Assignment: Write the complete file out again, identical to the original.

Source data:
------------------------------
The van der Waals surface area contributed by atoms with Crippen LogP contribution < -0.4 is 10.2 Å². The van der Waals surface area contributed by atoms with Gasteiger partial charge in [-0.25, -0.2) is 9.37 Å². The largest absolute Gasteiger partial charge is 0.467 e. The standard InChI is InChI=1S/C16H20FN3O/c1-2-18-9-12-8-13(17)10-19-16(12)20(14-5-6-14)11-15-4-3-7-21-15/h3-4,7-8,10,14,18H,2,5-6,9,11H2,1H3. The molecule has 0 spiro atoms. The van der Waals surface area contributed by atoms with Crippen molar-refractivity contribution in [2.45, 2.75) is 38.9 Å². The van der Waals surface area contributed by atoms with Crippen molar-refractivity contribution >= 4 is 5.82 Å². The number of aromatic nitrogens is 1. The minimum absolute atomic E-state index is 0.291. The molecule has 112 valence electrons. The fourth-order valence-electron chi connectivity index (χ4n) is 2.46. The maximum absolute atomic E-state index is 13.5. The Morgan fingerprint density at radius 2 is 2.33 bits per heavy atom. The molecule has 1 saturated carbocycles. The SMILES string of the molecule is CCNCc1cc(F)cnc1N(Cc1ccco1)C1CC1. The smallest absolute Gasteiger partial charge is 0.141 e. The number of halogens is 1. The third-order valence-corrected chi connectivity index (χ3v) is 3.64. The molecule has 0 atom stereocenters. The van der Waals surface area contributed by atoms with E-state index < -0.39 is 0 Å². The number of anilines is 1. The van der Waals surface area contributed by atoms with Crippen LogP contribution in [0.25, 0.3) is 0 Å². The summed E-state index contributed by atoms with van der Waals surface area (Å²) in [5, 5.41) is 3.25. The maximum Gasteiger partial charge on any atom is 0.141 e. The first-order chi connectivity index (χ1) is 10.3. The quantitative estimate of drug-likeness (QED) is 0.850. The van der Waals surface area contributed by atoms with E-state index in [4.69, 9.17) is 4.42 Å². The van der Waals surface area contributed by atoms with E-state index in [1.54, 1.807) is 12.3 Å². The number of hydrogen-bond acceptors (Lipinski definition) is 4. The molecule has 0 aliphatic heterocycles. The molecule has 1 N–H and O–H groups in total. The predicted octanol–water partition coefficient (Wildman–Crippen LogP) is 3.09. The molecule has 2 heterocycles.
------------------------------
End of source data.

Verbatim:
The van der Waals surface area contributed by atoms with Crippen LogP contribution < -0.4 is 10.2 Å². The van der Waals surface area contributed by atoms with Gasteiger partial charge in [-0.25, -0.2) is 9.37 Å². The largest absolute Gasteiger partial charge is 0.467 e. The standard InChI is InChI=1S/C16H20FN3O/c1-2-18-9-12-8-13(17)10-19-16(12)20(14-5-6-14)11-15-4-3-7-21-15/h3-4,7-8,10,14,18H,2,5-6,9,11H2,1H3. The molecule has 0 spiro atoms. The van der Waals surface area contributed by atoms with Crippen molar-refractivity contribution in [2.45, 2.75) is 38.9 Å². The van der Waals surface area contributed by atoms with Crippen molar-refractivity contribution >= 4 is 5.82 Å². The number of aromatic nitrogens is 1. The minimum absolute atomic E-state index is 0.291. The molecule has 112 valence electrons. The fourth-order valence-electron chi connectivity index (χ4n) is 2.46. The maximum absolute atomic E-state index is 13.5. The Morgan fingerprint density at radius 2 is 2.33 bits per heavy atom. The molecule has 1 saturated carbocycles. The SMILES string of the molecule is CCNCc1cc(F)cnc1N(Cc1ccco1)C1CC1. The smallest absolute Gasteiger partial charge is 0.141 e. The number of halogens is 1. The third-order valence-corrected chi connectivity index (χ3v) is 3.64. The molecule has 0 atom stereocenters. The van der Waals surface area contributed by atoms with E-state index < -0.39 is 0 Å². The number of anilines is 1. The van der Waals surface area contributed by atoms with Crippen LogP contribution in [0.25, 0.3) is 0 Å². The summed E-state index contributed by atoms with van der Waals surface area (Å²) in [5, 5.41) is 3.25. The maximum Gasteiger partial charge on any atom is 0.141 e. The first-order chi connectivity index (χ1) is 10.3. The quantitative estimate of drug-likeness (QED) is 0.850. The van der Waals surface area contributed by atoms with E-state index in [4.69, 9.17) is 4.42 Å². The van der Waals surface area contributed by atoms with E-state index in [1.54, 1.807) is 12.3 Å². The number of hydrogen-bond acceptors (Lipinski definition) is 4. The molecule has 0 aliphatic heterocycles. The molecule has 1 N–H and O–H groups in total. The predicted octanol–water partition coefficient (Wildman–Crippen LogP) is 3.09. The molecule has 2 heterocycles.